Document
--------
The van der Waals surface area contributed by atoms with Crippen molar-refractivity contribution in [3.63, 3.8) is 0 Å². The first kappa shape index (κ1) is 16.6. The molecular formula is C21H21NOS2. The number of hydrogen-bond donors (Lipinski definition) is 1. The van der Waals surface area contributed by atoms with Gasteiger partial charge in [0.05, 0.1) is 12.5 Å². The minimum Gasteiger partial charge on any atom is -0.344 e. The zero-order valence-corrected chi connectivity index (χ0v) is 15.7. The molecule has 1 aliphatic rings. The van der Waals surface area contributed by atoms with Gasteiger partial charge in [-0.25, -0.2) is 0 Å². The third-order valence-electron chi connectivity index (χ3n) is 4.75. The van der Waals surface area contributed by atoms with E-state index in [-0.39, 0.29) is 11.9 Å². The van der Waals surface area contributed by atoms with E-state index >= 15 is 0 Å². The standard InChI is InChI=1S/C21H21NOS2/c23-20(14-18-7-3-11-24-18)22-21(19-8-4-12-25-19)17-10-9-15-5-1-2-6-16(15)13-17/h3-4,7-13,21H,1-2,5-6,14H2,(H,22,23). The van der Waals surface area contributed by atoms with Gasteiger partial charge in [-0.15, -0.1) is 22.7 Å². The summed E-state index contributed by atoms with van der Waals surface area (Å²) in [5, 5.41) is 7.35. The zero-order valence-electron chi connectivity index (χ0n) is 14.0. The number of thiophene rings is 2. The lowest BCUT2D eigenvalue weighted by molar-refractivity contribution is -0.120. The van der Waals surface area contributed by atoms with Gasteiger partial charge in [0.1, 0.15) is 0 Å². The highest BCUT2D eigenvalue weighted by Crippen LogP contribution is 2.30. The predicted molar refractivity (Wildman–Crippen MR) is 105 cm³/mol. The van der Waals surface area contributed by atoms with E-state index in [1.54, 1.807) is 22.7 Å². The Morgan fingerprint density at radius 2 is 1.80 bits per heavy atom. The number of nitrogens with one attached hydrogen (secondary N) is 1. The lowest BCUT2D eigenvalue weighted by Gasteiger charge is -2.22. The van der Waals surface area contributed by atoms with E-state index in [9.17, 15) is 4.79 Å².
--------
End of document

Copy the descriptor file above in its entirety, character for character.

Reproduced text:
The van der Waals surface area contributed by atoms with Crippen molar-refractivity contribution in [3.63, 3.8) is 0 Å². The first kappa shape index (κ1) is 16.6. The molecular formula is C21H21NOS2. The number of hydrogen-bond donors (Lipinski definition) is 1. The van der Waals surface area contributed by atoms with Gasteiger partial charge in [0.05, 0.1) is 12.5 Å². The minimum Gasteiger partial charge on any atom is -0.344 e. The zero-order valence-corrected chi connectivity index (χ0v) is 15.7. The molecule has 1 aliphatic rings. The van der Waals surface area contributed by atoms with Gasteiger partial charge in [-0.25, -0.2) is 0 Å². The third-order valence-electron chi connectivity index (χ3n) is 4.75. The van der Waals surface area contributed by atoms with E-state index in [-0.39, 0.29) is 11.9 Å². The van der Waals surface area contributed by atoms with E-state index >= 15 is 0 Å². The standard InChI is InChI=1S/C21H21NOS2/c23-20(14-18-7-3-11-24-18)22-21(19-8-4-12-25-19)17-10-9-15-5-1-2-6-16(15)13-17/h3-4,7-13,21H,1-2,5-6,14H2,(H,22,23). The van der Waals surface area contributed by atoms with Gasteiger partial charge in [-0.15, -0.1) is 22.7 Å². The summed E-state index contributed by atoms with van der Waals surface area (Å²) in [5, 5.41) is 7.35. The zero-order valence-electron chi connectivity index (χ0n) is 14.0. The number of thiophene rings is 2. The lowest BCUT2D eigenvalue weighted by molar-refractivity contribution is -0.120. The van der Waals surface area contributed by atoms with Gasteiger partial charge in [0.1, 0.15) is 0 Å². The highest BCUT2D eigenvalue weighted by Crippen LogP contribution is 2.30. The predicted molar refractivity (Wildman–Crippen MR) is 105 cm³/mol. The van der Waals surface area contributed by atoms with E-state index in [1.54, 1.807) is 22.7 Å². The Morgan fingerprint density at radius 2 is 1.80 bits per heavy atom. The number of nitrogens with one attached hydrogen (secondary N) is 1. The lowest BCUT2D eigenvalue weighted by Gasteiger charge is -2.22. The van der Waals surface area contributed by atoms with E-state index in [9.17, 15) is 4.79 Å².